Little Wretches

Robert Wagner’s music roots run back a few years. He says he was part of what would be considered the first wave of punk rock in Pittsburg, PA. “I’ve lived in the Philly area since 2009, but I still bleed black and gold,” he laughed. “The first wave of punk music didn’t really hit Pittsburgh until 1978 or 1979 – I was 18 or 19 at the time – and part of the little punk scene which mainly revolved around college students. That era of music gave people like me, who always dreamed of playing in a band but didn’t think it was feasible, or know how to get started – punk rock made that possible,” he recalled.

Robert recalls having the songwriting spirit in his heart even before he was in a real band. “My older cousin said The Beatles were the best musicians because they wrote their own songs, so he and I built guitars from scraps of plywood, two-by-fours, nails and rubber bands and started writing our own songs,” Robert said. “Even before I was dreaming about being in a band, I was writing. I was writing poetry and character sketches and things like that,” he said. “Deep down in my heart I was writing song lyrics.”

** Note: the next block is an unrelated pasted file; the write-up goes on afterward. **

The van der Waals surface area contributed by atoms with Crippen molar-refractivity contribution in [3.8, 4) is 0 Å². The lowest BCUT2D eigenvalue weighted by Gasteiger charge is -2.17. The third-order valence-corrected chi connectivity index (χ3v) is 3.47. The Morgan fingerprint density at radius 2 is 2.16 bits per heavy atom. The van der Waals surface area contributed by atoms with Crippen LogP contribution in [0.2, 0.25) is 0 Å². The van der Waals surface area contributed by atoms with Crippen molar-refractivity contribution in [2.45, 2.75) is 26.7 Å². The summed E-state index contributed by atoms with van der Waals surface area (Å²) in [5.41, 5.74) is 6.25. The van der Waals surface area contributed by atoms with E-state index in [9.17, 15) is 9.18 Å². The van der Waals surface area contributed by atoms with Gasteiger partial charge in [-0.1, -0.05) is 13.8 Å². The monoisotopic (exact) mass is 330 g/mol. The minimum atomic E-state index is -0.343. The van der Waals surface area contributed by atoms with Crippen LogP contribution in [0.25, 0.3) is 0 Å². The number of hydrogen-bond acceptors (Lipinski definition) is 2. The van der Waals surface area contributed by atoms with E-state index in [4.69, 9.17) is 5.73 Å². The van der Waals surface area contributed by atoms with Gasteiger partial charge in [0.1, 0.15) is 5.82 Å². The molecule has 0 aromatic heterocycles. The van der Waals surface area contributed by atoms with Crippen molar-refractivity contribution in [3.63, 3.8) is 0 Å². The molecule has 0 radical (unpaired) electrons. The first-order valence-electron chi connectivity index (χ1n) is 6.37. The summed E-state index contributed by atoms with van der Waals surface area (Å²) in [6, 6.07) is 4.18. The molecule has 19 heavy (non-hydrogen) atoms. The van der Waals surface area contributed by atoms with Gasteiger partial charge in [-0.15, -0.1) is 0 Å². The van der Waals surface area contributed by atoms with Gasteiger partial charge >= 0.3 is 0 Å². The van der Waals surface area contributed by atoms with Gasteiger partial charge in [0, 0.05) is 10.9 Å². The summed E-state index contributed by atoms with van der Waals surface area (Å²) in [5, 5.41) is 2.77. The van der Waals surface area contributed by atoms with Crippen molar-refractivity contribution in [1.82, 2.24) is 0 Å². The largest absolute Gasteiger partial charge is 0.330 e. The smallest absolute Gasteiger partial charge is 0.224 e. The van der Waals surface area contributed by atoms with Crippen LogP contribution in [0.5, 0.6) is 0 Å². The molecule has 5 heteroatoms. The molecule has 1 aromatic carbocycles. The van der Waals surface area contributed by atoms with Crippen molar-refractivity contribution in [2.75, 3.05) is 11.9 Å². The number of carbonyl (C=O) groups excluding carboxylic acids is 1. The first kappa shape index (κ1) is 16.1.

Robert continued to play music, and along the way cultivate a work life when necessary. He said he feels like that if you don’t consider your music full time, you’re not really serious about it. He’s been in an indie band and chased opportunities for success including potential record label deals, but there always seemed to be something getting in the way.

Nevertheless, that hasn’t stopped him from writing songs and making music. His latest project from his band The Little Wretches, Undesirables And Anarchists, goes from edgy folk to almost fringe punk with a unique, softer Americana tint over the lot. “I’m a writer, first and foremost,” Robert said. “And if the music is too loud, the listener is going to miss most of what you intend your lyrics to say. So you have to find a way to get your voice across to the listener – and one of the ways to do that is to turn the guitars down.”

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